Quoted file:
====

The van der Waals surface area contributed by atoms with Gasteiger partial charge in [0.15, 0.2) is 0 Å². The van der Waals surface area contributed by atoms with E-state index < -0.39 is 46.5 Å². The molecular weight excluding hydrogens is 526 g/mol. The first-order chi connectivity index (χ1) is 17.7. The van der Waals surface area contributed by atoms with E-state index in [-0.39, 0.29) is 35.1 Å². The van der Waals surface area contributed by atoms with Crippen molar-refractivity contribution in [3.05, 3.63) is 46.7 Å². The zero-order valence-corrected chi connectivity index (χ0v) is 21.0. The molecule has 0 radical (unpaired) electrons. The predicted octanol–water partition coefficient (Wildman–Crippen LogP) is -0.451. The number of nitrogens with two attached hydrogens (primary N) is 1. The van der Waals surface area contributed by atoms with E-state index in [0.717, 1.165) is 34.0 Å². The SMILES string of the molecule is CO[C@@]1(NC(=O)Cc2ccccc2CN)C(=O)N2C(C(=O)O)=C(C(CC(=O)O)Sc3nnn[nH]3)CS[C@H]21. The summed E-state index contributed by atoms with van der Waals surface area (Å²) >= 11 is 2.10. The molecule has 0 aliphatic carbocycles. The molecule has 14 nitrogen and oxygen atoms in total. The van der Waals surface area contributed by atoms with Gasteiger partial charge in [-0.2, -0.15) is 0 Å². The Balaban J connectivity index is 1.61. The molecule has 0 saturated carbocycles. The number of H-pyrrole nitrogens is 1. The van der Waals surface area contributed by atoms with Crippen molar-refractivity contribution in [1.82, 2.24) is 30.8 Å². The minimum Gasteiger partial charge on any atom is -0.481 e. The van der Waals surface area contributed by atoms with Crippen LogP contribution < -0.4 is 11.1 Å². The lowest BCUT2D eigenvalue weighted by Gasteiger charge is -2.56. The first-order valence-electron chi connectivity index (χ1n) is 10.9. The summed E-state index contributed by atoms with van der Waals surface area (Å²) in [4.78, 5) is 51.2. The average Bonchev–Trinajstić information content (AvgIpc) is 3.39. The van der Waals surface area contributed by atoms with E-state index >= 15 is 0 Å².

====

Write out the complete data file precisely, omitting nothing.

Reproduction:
The van der Waals surface area contributed by atoms with Gasteiger partial charge in [0.15, 0.2) is 0 Å². The van der Waals surface area contributed by atoms with E-state index < -0.39 is 46.5 Å². The molecular weight excluding hydrogens is 526 g/mol. The first-order chi connectivity index (χ1) is 17.7. The van der Waals surface area contributed by atoms with E-state index in [-0.39, 0.29) is 35.1 Å². The van der Waals surface area contributed by atoms with Crippen molar-refractivity contribution in [3.05, 3.63) is 46.7 Å². The zero-order valence-corrected chi connectivity index (χ0v) is 21.0. The molecule has 0 radical (unpaired) electrons. The predicted octanol–water partition coefficient (Wildman–Crippen LogP) is -0.451. The number of nitrogens with two attached hydrogens (primary N) is 1. The van der Waals surface area contributed by atoms with E-state index in [0.717, 1.165) is 34.0 Å². The SMILES string of the molecule is CO[C@@]1(NC(=O)Cc2ccccc2CN)C(=O)N2C(C(=O)O)=C(C(CC(=O)O)Sc3nnn[nH]3)CS[C@H]21. The summed E-state index contributed by atoms with van der Waals surface area (Å²) >= 11 is 2.10. The molecule has 0 aliphatic carbocycles. The molecule has 14 nitrogen and oxygen atoms in total. The van der Waals surface area contributed by atoms with Gasteiger partial charge in [-0.2, -0.15) is 0 Å². The Balaban J connectivity index is 1.61. The molecule has 0 saturated carbocycles. The number of H-pyrrole nitrogens is 1. The van der Waals surface area contributed by atoms with Crippen molar-refractivity contribution in [1.82, 2.24) is 30.8 Å². The minimum Gasteiger partial charge on any atom is -0.481 e. The van der Waals surface area contributed by atoms with Crippen LogP contribution < -0.4 is 11.1 Å². The lowest BCUT2D eigenvalue weighted by Gasteiger charge is -2.56. The first-order valence-electron chi connectivity index (χ1n) is 10.9. The summed E-state index contributed by atoms with van der Waals surface area (Å²) in [4.78, 5) is 51.2. The average Bonchev–Trinajstić information content (AvgIpc) is 3.39. The van der Waals surface area contributed by atoms with E-state index >= 15 is 0 Å².